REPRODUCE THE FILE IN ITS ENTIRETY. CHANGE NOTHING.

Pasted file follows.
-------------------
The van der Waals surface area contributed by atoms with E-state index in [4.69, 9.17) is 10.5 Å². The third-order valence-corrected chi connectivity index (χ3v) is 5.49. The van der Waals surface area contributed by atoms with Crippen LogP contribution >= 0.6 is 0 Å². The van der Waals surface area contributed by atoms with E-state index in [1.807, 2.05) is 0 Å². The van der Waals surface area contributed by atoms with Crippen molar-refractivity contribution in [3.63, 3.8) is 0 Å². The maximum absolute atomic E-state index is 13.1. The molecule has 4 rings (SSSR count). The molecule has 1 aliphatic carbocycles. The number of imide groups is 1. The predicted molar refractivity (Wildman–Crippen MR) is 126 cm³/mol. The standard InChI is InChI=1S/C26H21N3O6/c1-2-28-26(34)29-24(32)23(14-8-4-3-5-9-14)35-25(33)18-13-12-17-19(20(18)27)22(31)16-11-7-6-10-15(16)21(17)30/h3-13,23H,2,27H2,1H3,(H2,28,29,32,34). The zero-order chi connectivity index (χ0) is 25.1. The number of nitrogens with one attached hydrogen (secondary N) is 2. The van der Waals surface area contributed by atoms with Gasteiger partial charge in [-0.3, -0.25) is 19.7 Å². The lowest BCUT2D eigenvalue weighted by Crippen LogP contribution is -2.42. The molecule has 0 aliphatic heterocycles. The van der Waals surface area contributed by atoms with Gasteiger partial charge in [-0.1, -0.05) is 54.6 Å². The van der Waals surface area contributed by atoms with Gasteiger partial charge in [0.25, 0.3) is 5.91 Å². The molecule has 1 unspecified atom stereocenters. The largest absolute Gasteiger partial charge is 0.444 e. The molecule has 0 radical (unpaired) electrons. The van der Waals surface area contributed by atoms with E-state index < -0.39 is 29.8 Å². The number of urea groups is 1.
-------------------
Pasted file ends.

The van der Waals surface area contributed by atoms with E-state index in [4.69, 9.17) is 10.5 Å². The third-order valence-corrected chi connectivity index (χ3v) is 5.49. The van der Waals surface area contributed by atoms with Crippen LogP contribution >= 0.6 is 0 Å². The van der Waals surface area contributed by atoms with E-state index in [1.807, 2.05) is 0 Å². The van der Waals surface area contributed by atoms with Crippen molar-refractivity contribution in [3.63, 3.8) is 0 Å². The maximum absolute atomic E-state index is 13.1. The molecule has 4 rings (SSSR count). The molecule has 1 aliphatic carbocycles. The number of imide groups is 1. The predicted molar refractivity (Wildman–Crippen MR) is 126 cm³/mol. The standard InChI is InChI=1S/C26H21N3O6/c1-2-28-26(34)29-24(32)23(14-8-4-3-5-9-14)35-25(33)18-13-12-17-19(20(18)27)22(31)16-11-7-6-10-15(16)21(17)30/h3-13,23H,2,27H2,1H3,(H2,28,29,32,34). The zero-order chi connectivity index (χ0) is 25.1. The number of nitrogens with one attached hydrogen (secondary N) is 2. The van der Waals surface area contributed by atoms with Gasteiger partial charge in [-0.3, -0.25) is 19.7 Å². The lowest BCUT2D eigenvalue weighted by Crippen LogP contribution is -2.42. The molecule has 0 aliphatic heterocycles. The van der Waals surface area contributed by atoms with Gasteiger partial charge in [-0.1, -0.05) is 54.6 Å². The van der Waals surface area contributed by atoms with Gasteiger partial charge in [0.25, 0.3) is 5.91 Å². The molecule has 1 unspecified atom stereocenters. The largest absolute Gasteiger partial charge is 0.444 e. The molecule has 0 radical (unpaired) electrons. The van der Waals surface area contributed by atoms with E-state index < -0.39 is 29.8 Å². The number of urea groups is 1.